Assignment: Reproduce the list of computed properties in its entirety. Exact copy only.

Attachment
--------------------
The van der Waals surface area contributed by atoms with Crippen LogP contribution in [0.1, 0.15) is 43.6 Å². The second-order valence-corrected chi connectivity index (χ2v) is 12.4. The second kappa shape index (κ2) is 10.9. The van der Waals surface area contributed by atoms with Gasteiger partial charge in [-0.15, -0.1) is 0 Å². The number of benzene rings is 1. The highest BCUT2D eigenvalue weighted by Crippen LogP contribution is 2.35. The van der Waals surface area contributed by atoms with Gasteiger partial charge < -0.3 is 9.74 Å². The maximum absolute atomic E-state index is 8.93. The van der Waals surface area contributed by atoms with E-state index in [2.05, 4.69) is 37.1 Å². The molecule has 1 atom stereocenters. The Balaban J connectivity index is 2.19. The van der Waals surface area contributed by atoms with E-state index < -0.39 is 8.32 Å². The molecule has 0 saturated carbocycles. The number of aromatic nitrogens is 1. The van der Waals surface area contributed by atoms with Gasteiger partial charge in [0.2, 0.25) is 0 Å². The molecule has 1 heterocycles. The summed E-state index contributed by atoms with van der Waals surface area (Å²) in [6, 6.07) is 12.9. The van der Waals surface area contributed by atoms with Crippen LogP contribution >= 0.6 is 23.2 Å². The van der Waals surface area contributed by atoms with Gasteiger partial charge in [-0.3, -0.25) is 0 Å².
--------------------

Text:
The van der Waals surface area contributed by atoms with Crippen LogP contribution in [0.1, 0.15) is 43.6 Å². The second-order valence-corrected chi connectivity index (χ2v) is 12.4. The second kappa shape index (κ2) is 10.9. The van der Waals surface area contributed by atoms with Gasteiger partial charge in [-0.15, -0.1) is 0 Å². The number of benzene rings is 1. The highest BCUT2D eigenvalue weighted by Crippen LogP contribution is 2.35. The van der Waals surface area contributed by atoms with Gasteiger partial charge < -0.3 is 9.74 Å². The maximum absolute atomic E-state index is 8.93. The van der Waals surface area contributed by atoms with E-state index in [2.05, 4.69) is 37.1 Å². The molecule has 1 atom stereocenters. The Balaban J connectivity index is 2.19. The van der Waals surface area contributed by atoms with E-state index < -0.39 is 8.32 Å². The molecule has 0 saturated carbocycles. The number of aromatic nitrogens is 1. The van der Waals surface area contributed by atoms with Gasteiger partial charge in [0.2, 0.25) is 0 Å². The molecule has 1 heterocycles. The summed E-state index contributed by atoms with van der Waals surface area (Å²) in [6, 6.07) is 12.9. The van der Waals surface area contributed by atoms with Crippen LogP contribution >= 0.6 is 23.2 Å². The van der Waals surface area contributed by atoms with Gasteiger partial charge in [-0.3, -0.25) is 0 Å².